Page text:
Wednesday, June 22, 2011

A bride will wear some of your shoes, and Daddy's shoes, and my shoes!

I mentioned how Moira is always talking now. I am not kidding. She had just figured out how to sit on this swing (the seat isn't fixed) and she was still talking. She talks all throughout her swim class, even when the teacher shows her something new.
She has started telling people she's shy too. Usually after trying to engage them in conversation, so now I'm trying to explain to her the difference between shy (which she really isn't) and reserved, since she usually wants to warm up to people before she'll talk to them or even look at them.
If she does engage you in conversation. These are the things she will probably want to tell you. Unless you just gave her a present, in which case, that will also be added to the list.
"My name is Moira!"
"I turned 3 on my birthday!"
"Mommy has a baby in her tummy."
"I have a dog named Stewie."
"Angelina is my friend."
She'll cycle through these until she hits the one that you understand. Then she's usually confused by any clarifying questions you may ask, so she'll move on to one of the other topics.

C'est la Vie

It turns out that I keep thinking of things I could blog about, but then I decide that I would rather play Gemcraft Labyrinth or read. I have been reading a LOT lately, mostly because I've had to have the radio off most of the day because Moira is talking all the time now, and the sensory overload was getting to be too much for me.

But I have done something I'm actually bothering to blog about. I finished my 365 project and it only took me 14 months! I started on my birthday last year, but I decided that it was okay to skip days as necessary. Sometimes many days. So here is a mosaic of some of my favorite pictures, at least today, from the last six months. I think I did something similar for the first six months, but I'm not going to bother to look.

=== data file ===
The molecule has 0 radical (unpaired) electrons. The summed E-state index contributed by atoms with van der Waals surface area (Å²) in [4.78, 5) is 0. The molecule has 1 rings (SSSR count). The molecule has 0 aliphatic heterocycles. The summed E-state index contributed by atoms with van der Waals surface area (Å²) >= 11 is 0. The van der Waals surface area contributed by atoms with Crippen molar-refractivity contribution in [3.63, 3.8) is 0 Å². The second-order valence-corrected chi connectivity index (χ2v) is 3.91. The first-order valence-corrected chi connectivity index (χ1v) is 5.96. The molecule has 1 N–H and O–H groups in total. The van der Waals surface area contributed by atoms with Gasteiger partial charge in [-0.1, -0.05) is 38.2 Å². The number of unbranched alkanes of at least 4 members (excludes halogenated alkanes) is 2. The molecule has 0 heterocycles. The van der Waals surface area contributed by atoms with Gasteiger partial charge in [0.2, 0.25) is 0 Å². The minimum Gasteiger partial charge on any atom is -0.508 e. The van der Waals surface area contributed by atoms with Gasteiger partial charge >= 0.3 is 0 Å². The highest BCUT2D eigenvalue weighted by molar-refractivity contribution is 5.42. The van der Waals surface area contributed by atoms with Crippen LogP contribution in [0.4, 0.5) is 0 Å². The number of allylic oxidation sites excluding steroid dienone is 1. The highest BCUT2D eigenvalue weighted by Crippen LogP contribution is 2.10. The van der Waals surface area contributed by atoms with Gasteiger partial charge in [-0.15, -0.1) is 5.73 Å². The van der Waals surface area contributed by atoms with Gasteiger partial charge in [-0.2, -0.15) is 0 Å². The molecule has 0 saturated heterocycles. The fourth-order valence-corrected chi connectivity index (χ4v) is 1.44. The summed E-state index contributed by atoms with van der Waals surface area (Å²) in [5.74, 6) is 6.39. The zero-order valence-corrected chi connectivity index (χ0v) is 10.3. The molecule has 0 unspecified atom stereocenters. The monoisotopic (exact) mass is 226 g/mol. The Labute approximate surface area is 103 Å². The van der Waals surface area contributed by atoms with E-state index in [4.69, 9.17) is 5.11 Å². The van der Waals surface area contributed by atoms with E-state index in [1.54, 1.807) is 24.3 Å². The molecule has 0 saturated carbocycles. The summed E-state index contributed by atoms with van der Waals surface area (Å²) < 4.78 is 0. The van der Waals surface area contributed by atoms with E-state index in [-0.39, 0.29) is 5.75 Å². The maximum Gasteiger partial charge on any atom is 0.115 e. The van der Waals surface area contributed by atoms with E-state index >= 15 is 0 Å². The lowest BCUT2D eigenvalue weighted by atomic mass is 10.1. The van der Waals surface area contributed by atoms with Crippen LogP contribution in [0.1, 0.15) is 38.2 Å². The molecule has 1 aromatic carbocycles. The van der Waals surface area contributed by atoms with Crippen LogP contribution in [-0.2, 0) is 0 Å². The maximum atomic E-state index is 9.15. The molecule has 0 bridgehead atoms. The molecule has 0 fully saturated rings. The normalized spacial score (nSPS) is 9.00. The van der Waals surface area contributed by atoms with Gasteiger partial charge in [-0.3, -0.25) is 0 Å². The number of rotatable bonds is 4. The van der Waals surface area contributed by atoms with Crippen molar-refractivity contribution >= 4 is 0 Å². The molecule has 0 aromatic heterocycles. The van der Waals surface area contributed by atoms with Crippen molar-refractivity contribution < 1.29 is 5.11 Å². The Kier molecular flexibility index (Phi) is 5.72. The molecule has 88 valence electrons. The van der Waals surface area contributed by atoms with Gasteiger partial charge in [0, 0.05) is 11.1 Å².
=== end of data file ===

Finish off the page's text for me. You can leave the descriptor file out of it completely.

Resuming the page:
Some photos

I also made a pair of leggings for me which turned out great if a little long. I was worried this would be hard and now that I've done it, I'm not sure why. I have tried it out a couple of times before, without a pattern, and since this time I had a pair to copy, it shouldn't have been intimidating for me.

Thursday, June 9, 2011

I Recommend (but Moira likes this book too)

I was recently at Third Place Books buying a gift. I usually avoid bookstores and the children's section specifically because I could spend all my time, and all our disposable income there. If you've ever seen our house, you know how little Moira needs more books. (maybe people don't know that, since that is 90% of what people give her, which is fine, because she loves books and we do tend to read them all) But I was there, and I was spending money anyway, and I fell in love with a book, so I brought it home for her (me).

The Great Big Book of Families by Mary Hoffman. Inside there are pictures of all kinds of configurations of families, single parents, grandparents, gay couples. The illustrations show multi-cultural and multi-generational families all throughout the book. After covering the basic, it goes on to explore the different choices, and sometimes lack of choices, that families make with jobs, school, showing feelings, hobbies, getting along, etc. No judgements are cast on anyone's choices, be they homeschooling or going to school, eating home grown foods or fast food. People of both genders are shown taking care of all aspects of family life from work, to childcare, and no one is made to seem incompetent. There are boys and girls in dresses and playing rough and tumble games. The only thing it could have included to make it more diverse is transgendered people, but I can understand that that topic hasn't successfully filtered into children's literature (Amazon has a list of books for and about transgendered children. This one looks particularly cool